But how can this be when, according to its promoters, Deconstructivism aspires to embrace "complexity" and "new science"? Alas, the Decons embrace not the genuine process, but only a misleading frozen image of it -- and worse than that, one that gets all the important details totally wrong. In place of complex adaptation, the Decons continue to impose the 1920's "machine aesthetic" from the Bauhaus -- but now twisted and morphed at a grotesque scale. In place of fractal complexity, they impose massive jumbles of elementary crystalline forms.

This is absurd. It is also destructive of the urban fabric of human life. Apologists for this deception, strongly supported by the media and by our most powerful institutions, urge us to erect monstrous totems to such ignorance. These unfortunate symbols only advertise a gullible nation, driven by images and mindless fashions, and one that has turned against the genuine scientific knowledge that made it great.

The damage to the urban fabric is far worse. In place of the slowly adaptive richness of the human city, the Decons impose only another modernist geometrical fundamentalism -- a new metallic confection to replace the failed geometrical fundamentalism of the fallen towers.

Nihilism as political ideology.

But no matter -- there is nothing less than a political ideology at stake here. For the Decon philosophers and their followers, all meaning is merely "socially constructed", i.e. a matter of opinion. Thus, any view of the world is as valid as any other, and only the privileged opinion of "elites" -- in particular, the discoveries of scientists -- is to be rejected. Any consistent attempt to commemorate a particular meaning -- including anything with the slightest whiff of "tradition" or "history" -- must be rejected as an imposition by "reactionary" bourgeois forces.

The Decons contradict the progressive, historically cumulative nature of science. (For a remarkable exposé of this absurdity, see the book Fashionable Nonsense, by Alan Sokal and Jean Bricmont. It describes a spoof paper consisting of jargon-filled gibberish, which was eagerly published by a fashionable Post-Structuralist journal.)

This is the illogical, self-serving belief at the core of the Decons' power grab, which is disguised as "liberation". For what are the Decons themselves, if not self-appointed "elites"? Are they not worried about the hypocrisy of rejecting the valuations at the heart of science, while at the same time loudly claiming to embrace the latest scientific advances?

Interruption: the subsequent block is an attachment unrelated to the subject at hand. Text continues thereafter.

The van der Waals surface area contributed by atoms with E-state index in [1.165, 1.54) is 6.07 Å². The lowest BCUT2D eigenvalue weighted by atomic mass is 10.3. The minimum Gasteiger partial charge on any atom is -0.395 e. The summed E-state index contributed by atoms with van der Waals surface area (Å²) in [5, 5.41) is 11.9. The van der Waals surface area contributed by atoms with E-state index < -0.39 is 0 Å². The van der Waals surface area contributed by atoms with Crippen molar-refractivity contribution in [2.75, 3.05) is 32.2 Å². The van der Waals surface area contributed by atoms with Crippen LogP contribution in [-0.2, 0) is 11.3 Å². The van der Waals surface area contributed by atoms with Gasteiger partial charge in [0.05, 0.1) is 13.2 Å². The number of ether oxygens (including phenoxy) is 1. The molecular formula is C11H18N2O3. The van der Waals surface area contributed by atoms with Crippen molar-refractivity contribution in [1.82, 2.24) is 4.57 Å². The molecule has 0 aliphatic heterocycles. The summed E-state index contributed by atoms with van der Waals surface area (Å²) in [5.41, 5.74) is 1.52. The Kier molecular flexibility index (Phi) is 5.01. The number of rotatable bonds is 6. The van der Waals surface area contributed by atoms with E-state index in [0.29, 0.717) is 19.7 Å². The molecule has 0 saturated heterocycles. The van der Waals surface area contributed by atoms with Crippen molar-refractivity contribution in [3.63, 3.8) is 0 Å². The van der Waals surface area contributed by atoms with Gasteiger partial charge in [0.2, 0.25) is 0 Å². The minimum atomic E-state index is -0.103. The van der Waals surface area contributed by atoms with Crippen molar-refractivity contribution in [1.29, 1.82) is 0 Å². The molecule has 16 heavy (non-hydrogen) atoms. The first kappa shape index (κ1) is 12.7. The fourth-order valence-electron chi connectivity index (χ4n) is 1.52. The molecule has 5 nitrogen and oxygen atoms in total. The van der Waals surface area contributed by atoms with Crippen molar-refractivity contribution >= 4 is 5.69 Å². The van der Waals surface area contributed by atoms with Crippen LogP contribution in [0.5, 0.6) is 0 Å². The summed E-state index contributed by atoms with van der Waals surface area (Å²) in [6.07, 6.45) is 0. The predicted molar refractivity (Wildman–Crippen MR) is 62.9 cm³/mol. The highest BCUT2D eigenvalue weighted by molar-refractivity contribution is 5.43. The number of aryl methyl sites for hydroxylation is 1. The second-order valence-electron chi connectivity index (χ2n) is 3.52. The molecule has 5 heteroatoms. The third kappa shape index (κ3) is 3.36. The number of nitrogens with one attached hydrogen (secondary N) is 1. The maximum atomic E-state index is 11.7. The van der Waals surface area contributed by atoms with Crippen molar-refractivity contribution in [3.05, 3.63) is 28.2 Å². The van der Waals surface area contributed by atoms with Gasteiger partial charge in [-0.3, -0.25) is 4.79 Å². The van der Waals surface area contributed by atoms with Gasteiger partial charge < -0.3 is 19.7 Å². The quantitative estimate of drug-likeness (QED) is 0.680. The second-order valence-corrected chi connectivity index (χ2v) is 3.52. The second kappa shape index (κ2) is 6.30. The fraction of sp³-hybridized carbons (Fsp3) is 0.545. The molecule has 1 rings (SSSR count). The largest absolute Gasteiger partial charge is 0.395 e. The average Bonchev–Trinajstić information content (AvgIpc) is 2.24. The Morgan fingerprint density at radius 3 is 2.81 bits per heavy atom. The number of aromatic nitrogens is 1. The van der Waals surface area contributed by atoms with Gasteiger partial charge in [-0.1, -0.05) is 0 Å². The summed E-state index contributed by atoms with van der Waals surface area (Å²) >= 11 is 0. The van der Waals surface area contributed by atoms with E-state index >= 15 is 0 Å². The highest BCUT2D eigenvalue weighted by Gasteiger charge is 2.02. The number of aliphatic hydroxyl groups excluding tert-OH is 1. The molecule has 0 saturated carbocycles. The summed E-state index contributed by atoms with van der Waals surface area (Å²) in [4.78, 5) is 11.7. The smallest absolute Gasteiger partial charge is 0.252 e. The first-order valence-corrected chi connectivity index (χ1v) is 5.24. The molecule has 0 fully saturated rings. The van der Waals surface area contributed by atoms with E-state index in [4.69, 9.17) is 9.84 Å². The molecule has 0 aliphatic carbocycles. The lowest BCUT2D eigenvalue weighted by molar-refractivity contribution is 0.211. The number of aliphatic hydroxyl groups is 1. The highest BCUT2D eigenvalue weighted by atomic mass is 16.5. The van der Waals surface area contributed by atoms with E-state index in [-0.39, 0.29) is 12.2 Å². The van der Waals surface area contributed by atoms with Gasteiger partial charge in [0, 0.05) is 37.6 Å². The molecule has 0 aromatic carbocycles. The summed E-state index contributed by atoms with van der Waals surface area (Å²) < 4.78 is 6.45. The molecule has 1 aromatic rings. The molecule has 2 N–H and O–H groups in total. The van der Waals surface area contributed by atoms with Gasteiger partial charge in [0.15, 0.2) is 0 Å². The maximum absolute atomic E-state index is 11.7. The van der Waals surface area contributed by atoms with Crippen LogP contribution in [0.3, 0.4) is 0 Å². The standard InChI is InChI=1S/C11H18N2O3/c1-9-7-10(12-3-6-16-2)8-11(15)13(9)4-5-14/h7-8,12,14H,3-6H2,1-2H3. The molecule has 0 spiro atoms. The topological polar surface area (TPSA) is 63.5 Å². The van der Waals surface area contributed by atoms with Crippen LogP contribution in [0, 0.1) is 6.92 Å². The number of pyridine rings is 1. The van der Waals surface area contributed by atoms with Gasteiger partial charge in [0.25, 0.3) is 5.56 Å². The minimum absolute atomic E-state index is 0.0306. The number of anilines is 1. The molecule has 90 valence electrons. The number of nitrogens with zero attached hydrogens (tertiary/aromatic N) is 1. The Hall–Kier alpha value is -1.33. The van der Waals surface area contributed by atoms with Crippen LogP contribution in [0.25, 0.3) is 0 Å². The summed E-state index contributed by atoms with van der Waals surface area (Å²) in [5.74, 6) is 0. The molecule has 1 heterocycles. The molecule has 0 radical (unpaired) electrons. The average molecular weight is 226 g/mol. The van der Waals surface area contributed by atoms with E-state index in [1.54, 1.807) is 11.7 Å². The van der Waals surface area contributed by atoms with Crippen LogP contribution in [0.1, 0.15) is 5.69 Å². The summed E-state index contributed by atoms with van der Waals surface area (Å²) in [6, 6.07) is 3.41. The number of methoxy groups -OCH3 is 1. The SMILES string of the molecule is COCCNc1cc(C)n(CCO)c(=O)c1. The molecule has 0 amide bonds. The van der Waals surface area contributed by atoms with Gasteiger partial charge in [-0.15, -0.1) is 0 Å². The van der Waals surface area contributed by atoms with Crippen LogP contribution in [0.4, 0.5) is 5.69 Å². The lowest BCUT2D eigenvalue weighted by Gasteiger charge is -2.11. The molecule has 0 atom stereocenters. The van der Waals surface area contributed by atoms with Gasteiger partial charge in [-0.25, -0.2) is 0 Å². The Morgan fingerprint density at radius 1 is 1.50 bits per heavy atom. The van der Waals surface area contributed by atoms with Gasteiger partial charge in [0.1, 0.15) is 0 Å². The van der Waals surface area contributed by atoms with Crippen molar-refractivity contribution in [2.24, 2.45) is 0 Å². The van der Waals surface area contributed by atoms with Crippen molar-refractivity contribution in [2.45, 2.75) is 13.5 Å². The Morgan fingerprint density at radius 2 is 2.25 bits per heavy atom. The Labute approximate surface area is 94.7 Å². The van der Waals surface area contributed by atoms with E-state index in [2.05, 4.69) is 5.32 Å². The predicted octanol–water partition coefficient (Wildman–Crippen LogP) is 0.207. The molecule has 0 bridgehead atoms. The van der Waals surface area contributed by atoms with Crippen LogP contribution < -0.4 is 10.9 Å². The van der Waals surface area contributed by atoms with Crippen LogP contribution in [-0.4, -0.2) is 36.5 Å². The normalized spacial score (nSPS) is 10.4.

Apparently not.

This clever political trick could have profound consequences for the shaping of our cities in the 21st century, as vividly illustrated in the latest WTC proposals. For in the Decons' future, the enduring values of tradition, historical continuity, and commemoration of American democratic ideals -- all the things one would hope a post-9/11 monument should embody -- are mere social constructions, to be eschewed and even attacked. According to the Decons, monuments to 9/11 must only celebrate nihilism, despair, and the futility of existence.

After the Decons: an architecture of "Reconstruction"?

This project may indeed be "ground zero" for a self-pitying movement, built on an antiquated scientific world view, and a modern philosophical fallacy.

After the momentary fascination with the Decons has passed, we will be left to pick up the pieces and try again to erect a built environment worthy of our humanity. Far from justifying despair, the new science gives us fertile materials with which to reconstruct, and great optimism about what is possible in our technological age.

Strong evidence suggests that a genuine, "new" architecture is imminent -- call it "Reconstructivism" -- supported by the new sciences, and energized by a profound understanding of complexity, life, and wholeness. This philosophical movement, together with its practical applications to reconstruct our severely damaged world, represents the opposite of the Decons' nihilism. It will reflect the past, but not slavishly copy it. It will be as modern and as timeless as any new species in nature, evolved from and reflecting its environment and its history.

Before our society can adopt this creative goal, however, the thinking public must learn to dismiss ignorant architectural commentators who brand everything containing life as "reactionary". Just as all living forms have fundamental structural similarities, so every living architectural form must have a commonality with -- though not necessarily copy -- the great architectural achievements of the past. Like blinders on a mule, the Decons have prevented a whole generation from seeing the basic qualities of living structure.

With the new enlightenment, honest buildings -- connecting to human legacy and history -- can again be proudly commissioned around the world.

Meanwhile, in the mass hysteria to be "contemporary", the metropolis must see that it is in danger of betraying both its past and its future.


Nikos Salingaros is a professor of mathematics at The University of Texas at San Antonio, and recipient of a Sloan Foundation grant to study the scientific laws of architecture. Michael Mehaffy is a practicing urban designer and theorist in Portland, Oregon. Both are associate editors of Katarxis 3 (www.katarxis.com), an international journal exploring new science and new architecture.